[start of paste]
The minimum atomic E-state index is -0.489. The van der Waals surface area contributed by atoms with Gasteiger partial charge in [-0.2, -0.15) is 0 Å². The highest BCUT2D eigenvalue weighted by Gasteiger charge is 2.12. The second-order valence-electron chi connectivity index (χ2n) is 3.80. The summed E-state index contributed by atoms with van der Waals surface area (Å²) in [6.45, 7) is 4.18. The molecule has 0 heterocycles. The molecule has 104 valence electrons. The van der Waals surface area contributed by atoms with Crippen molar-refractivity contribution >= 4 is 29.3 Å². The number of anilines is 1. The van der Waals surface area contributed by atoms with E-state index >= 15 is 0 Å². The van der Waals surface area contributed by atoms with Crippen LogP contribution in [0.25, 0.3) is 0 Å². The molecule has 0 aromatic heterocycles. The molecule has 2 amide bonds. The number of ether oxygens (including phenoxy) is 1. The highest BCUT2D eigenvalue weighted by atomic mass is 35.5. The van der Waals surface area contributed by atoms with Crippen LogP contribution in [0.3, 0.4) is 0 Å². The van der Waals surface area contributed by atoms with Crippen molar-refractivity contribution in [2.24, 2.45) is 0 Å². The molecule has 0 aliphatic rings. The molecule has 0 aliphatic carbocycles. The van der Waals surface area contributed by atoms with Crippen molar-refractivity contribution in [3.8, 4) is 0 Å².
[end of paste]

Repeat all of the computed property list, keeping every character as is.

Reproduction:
The minimum atomic E-state index is -0.489. The van der Waals surface area contributed by atoms with Gasteiger partial charge in [-0.2, -0.15) is 0 Å². The highest BCUT2D eigenvalue weighted by Gasteiger charge is 2.12. The second-order valence-electron chi connectivity index (χ2n) is 3.80. The summed E-state index contributed by atoms with van der Waals surface area (Å²) in [6.45, 7) is 4.18. The molecule has 0 heterocycles. The molecule has 104 valence electrons. The van der Waals surface area contributed by atoms with Crippen molar-refractivity contribution >= 4 is 29.3 Å². The number of anilines is 1. The van der Waals surface area contributed by atoms with E-state index >= 15 is 0 Å². The van der Waals surface area contributed by atoms with Crippen LogP contribution in [0.25, 0.3) is 0 Å². The molecule has 0 aromatic heterocycles. The molecule has 2 amide bonds. The number of ether oxygens (including phenoxy) is 1. The highest BCUT2D eigenvalue weighted by atomic mass is 35.5. The van der Waals surface area contributed by atoms with Crippen LogP contribution in [0.3, 0.4) is 0 Å². The van der Waals surface area contributed by atoms with Crippen molar-refractivity contribution in [2.24, 2.45) is 0 Å². The molecule has 0 aliphatic rings. The molecule has 0 aliphatic carbocycles. The van der Waals surface area contributed by atoms with Crippen molar-refractivity contribution in [3.8, 4) is 0 Å².